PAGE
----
6) Try to find Fort Caroline in Jacksonville
Fort Caroline (the fort) was built in 1564 as part of Fort Caroline (the settlement) by French explorers near present-day Jacksonville. Fort Caroline (the settlement) was the first French settlement in the United States. The main defense at the settlement was a fort by the same name – although it was mostly ineffective. A year after it was built, the Spanish destroyed the fort and built their own on the same spot. Two years later, the French set the new fort ablaze. The Spanish rebuilt the fort again (this was all great news for the Spanish construction companies), but abandoned it a year later. Now, nobody has any idea where the fort is or was. There’s lots of speculation, and a lot of people think they know, but archaeological digs and satellite images haven’t proven anything conclusively. I’m going to find it.
7) Make a donation to the Florida Trail Association
If you hike in Florida, chances are you’ve been on trails blazed, maintained or built by the Florida Trail Association. This volunteer army of intrepid hiking enthusiasts keep trails marked, remove fallen trees, build boardwalks and provide information to hikers across the state. They are partly funded by a federal grant but still rely heavily on donations. Money is tight for everyone nowadays, but if you’ve got some extra bucks, send them their way.
8) Fly around in a hot air balloon.
Never done it. Always wanted to. Hot air balloons are one of the most peaceful ways to see the state (so I’ve heard). Out in the fresh air, no noisy engine and nothing between you and the ground except a wicker basket and 1,000 feet of air. Big Red Balloon Sightseeing Adventures offers untethered flights in and around Hillsborough County – a welcomed departure from balloons-for-hire in Orlando, the city with the most balloon companies in the state. Flights at Big Red Balloon leave every day of the week at sunrise.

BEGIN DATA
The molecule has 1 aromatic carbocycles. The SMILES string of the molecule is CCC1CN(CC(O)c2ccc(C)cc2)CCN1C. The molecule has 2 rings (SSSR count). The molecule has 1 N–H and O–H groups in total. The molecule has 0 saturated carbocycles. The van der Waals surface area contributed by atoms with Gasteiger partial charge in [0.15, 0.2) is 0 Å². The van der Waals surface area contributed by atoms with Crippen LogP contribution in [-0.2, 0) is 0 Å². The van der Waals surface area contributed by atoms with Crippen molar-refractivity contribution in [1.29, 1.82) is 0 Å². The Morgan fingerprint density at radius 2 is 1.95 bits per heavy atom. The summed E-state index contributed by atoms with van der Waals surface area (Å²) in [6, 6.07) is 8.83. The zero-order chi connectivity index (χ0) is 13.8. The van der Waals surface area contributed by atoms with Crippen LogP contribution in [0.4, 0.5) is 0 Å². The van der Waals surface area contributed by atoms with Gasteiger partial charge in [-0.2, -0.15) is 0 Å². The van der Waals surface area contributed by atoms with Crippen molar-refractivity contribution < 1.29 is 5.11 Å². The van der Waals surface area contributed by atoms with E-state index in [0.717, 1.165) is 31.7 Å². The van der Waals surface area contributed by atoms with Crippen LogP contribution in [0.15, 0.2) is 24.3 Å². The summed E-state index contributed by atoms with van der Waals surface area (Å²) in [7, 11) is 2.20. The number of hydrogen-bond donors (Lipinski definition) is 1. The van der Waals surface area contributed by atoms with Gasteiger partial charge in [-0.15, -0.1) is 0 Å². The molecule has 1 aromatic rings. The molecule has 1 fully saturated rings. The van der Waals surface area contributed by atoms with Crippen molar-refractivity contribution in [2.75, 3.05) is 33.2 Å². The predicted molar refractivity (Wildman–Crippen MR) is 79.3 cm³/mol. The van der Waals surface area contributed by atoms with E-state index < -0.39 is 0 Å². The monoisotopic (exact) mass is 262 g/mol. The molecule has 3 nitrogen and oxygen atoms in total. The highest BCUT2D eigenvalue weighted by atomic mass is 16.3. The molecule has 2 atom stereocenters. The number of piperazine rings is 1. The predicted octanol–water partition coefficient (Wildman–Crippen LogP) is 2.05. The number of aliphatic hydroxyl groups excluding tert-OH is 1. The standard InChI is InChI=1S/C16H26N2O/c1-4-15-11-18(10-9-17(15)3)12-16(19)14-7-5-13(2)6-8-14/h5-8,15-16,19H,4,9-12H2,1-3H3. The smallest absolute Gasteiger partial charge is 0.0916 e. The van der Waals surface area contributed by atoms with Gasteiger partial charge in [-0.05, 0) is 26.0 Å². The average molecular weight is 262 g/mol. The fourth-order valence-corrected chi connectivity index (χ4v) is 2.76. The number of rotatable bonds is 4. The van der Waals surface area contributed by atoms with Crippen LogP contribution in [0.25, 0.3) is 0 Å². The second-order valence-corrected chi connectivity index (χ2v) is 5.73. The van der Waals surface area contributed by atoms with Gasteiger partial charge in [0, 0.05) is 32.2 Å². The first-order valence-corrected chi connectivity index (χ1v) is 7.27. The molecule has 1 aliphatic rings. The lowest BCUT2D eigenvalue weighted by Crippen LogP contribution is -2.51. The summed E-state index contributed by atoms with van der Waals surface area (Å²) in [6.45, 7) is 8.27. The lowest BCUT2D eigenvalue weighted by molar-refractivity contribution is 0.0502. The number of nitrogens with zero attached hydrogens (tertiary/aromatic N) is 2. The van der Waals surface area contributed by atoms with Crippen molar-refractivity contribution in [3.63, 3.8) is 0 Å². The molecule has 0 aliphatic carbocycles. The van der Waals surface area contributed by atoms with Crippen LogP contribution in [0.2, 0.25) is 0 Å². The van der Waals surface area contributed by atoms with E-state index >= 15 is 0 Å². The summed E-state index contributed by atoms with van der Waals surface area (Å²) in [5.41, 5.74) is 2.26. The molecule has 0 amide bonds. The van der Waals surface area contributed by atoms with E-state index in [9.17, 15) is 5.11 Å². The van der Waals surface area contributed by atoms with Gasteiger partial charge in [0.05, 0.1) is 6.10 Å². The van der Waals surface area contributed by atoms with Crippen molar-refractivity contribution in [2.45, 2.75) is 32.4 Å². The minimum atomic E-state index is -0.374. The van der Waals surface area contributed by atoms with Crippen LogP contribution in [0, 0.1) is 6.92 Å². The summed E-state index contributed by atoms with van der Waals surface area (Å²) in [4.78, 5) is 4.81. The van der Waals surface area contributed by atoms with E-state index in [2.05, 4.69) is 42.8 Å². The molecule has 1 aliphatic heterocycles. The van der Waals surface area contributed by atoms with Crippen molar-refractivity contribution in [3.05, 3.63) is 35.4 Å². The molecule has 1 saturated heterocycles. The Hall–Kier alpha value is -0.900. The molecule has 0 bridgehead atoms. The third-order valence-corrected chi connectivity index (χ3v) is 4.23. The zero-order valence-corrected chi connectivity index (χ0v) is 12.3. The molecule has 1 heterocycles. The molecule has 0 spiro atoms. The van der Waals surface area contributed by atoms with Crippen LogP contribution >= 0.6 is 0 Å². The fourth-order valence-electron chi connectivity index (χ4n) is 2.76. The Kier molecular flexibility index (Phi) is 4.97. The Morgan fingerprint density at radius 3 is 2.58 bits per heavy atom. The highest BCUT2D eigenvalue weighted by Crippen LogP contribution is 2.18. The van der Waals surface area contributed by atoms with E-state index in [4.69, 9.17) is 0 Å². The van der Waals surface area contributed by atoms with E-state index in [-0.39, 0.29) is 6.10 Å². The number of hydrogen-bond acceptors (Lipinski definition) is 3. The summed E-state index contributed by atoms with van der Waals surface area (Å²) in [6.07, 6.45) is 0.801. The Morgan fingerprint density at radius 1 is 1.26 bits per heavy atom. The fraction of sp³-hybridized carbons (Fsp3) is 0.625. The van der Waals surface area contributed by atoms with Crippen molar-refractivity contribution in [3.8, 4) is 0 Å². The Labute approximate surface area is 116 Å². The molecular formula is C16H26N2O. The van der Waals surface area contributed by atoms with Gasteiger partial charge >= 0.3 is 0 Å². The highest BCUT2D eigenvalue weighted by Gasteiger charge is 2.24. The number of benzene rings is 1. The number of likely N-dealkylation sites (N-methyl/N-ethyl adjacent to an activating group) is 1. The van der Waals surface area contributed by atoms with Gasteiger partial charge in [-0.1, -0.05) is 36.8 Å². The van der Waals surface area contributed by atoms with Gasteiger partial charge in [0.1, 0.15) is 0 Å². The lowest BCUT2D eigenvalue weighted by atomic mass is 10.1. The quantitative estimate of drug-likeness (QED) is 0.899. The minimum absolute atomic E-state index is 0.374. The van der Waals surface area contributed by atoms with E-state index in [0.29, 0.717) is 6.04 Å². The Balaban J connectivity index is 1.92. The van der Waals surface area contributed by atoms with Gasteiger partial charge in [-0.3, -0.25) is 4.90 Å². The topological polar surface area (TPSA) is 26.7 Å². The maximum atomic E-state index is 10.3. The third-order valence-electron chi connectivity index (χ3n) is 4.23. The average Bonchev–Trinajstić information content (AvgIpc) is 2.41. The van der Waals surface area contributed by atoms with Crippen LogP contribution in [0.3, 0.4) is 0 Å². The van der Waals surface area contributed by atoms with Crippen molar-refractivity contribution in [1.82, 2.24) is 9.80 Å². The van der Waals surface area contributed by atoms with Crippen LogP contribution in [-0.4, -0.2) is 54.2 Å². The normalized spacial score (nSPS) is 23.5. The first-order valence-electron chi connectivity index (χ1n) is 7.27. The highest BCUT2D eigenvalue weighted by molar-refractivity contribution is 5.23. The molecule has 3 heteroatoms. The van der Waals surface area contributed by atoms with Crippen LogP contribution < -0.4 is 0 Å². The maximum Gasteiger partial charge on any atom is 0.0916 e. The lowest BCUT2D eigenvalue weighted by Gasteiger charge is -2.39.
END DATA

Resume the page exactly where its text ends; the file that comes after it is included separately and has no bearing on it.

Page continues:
9) Check out the remains of the steamboat Madison in Troy Spring
The steamboat Madison was intentionally sunk in Troy Spring in 1863 to prevent it from falling into Union hands. This Civil War-era ship is still visible to snorkelers and divers at Troy Spring State Park in Branford. Troy Spring is a first-magnitude spring, one of only 27 in the state. Better still, kayakers can stop by this park on their way to a number of other springs down river. Before you go, read this fascinating National Geographic article about the Madison and the sunken boat at Troy Spring (which they speculate may not be one in the same).
10) Hang Gliding in the Florida Keys
…And you thought hang gliding was for the mountains. At Paradise Hang Gliding in the Florida Keys, you can soar over the beautiful blue water near Islamorada. After you’ve been strapped into your glider, you get towed behind a boat until you reach altitude (1,500′-2,500′) – at which point you’re cut free and left to sail back down to earth. Sounds awesome to me.
That’s our top 10 Florida adventures for 2013. What’s on your to-do list for the new year?